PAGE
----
Peanuts creator Charles M. Schulz once said that he didn't envy the dull, repetitive life of a dog. Perhaps it was that peculiar sympathy that made Snoopy, Charlie Brown's pet beagle, just a little more human than any of the pensive, giant-headed children that populated Schulz's long-running comic strip. Not merely content to sit, roll over, and play dead, Snoopy retreated to a world of daydreams where he could be a famous novelist, dancer, composer, or war hero. And because his powers of imagination and imitation were so great, the regal beagle's smiling image was embraced by groups as diverse as NASA and the American peace movement of the 1960s. But for all of his dancing in the flower beds, Snoopy was no dove. The brave pup seldom missed a chance to climb to the top of his doghouse and into the cockpit of his trusty Sopwith Camel to assume the role of a WWI fighting ace and take to the dangerous skies of Europe and battle his archenemy the Red Baron. Alas, for the WWI ace, his heavily armed flying doghouse usually went down in a cloud of smoke.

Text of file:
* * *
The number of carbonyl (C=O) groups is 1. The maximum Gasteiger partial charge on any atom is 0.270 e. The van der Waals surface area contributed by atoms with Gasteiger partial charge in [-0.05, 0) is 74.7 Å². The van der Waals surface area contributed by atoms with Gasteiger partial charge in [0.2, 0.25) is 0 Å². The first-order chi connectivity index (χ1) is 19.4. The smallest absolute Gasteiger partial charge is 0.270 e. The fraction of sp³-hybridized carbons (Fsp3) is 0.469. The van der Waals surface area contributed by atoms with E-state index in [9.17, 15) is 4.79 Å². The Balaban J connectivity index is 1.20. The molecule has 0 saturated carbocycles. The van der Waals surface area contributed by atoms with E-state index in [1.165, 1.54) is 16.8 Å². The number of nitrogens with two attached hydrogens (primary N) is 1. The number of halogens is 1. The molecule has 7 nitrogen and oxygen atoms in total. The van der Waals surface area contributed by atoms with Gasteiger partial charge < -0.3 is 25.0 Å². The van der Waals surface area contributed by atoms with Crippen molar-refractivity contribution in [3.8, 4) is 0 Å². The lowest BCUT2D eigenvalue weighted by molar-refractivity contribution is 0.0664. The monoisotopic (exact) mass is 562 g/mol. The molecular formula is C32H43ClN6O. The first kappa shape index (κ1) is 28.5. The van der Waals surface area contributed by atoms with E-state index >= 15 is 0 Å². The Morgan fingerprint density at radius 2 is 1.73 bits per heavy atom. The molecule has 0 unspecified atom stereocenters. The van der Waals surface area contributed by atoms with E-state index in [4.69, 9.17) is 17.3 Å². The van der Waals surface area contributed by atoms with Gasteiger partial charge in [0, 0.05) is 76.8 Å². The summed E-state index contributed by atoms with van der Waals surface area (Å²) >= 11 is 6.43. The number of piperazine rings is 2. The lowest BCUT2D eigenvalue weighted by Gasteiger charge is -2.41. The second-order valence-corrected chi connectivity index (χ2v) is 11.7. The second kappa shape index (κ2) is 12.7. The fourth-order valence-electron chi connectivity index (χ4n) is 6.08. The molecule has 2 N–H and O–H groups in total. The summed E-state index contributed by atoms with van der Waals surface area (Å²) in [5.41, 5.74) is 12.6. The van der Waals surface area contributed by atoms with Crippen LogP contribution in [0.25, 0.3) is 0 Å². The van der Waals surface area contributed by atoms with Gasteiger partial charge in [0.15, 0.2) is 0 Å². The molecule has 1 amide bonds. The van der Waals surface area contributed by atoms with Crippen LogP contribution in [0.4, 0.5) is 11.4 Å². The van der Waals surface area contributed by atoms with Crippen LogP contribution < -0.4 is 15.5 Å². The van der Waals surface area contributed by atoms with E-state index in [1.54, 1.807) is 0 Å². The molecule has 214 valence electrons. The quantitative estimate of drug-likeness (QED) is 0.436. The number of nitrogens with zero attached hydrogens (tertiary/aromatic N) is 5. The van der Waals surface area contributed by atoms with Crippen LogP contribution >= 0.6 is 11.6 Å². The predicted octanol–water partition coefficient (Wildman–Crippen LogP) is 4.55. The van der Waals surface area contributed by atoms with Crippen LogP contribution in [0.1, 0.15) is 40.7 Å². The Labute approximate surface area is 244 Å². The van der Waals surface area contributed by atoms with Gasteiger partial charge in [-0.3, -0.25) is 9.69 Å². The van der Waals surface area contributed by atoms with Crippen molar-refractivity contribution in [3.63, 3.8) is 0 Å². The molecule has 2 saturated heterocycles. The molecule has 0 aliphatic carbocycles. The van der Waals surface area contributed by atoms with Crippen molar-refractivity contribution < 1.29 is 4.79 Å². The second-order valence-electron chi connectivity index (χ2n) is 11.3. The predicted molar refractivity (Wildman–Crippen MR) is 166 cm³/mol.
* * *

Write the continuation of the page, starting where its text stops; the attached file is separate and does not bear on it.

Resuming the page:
A collection of 40 comic strips featuring the original Snoop Dog's most daring aerial adventures is on exhibit through April 27th at Mid-South Community College in West Memphis. See Snoopy beat the Red Baron; see the Red Baron beat Snoopy; and discover why Schulz's strip, which premiered in 1950, continues to be popular even after the artist's death.
"Snoopy as the World War I Flying Ace," Donald W. Reynolds Center, Mid-South Community College, 2000 W. Broadway, West Memphis, Arkansas. Hours: Monday-Thursday, 8:30 a.m.-7:30 p.m., and Friday, 8:30 a.m.-4 p.m.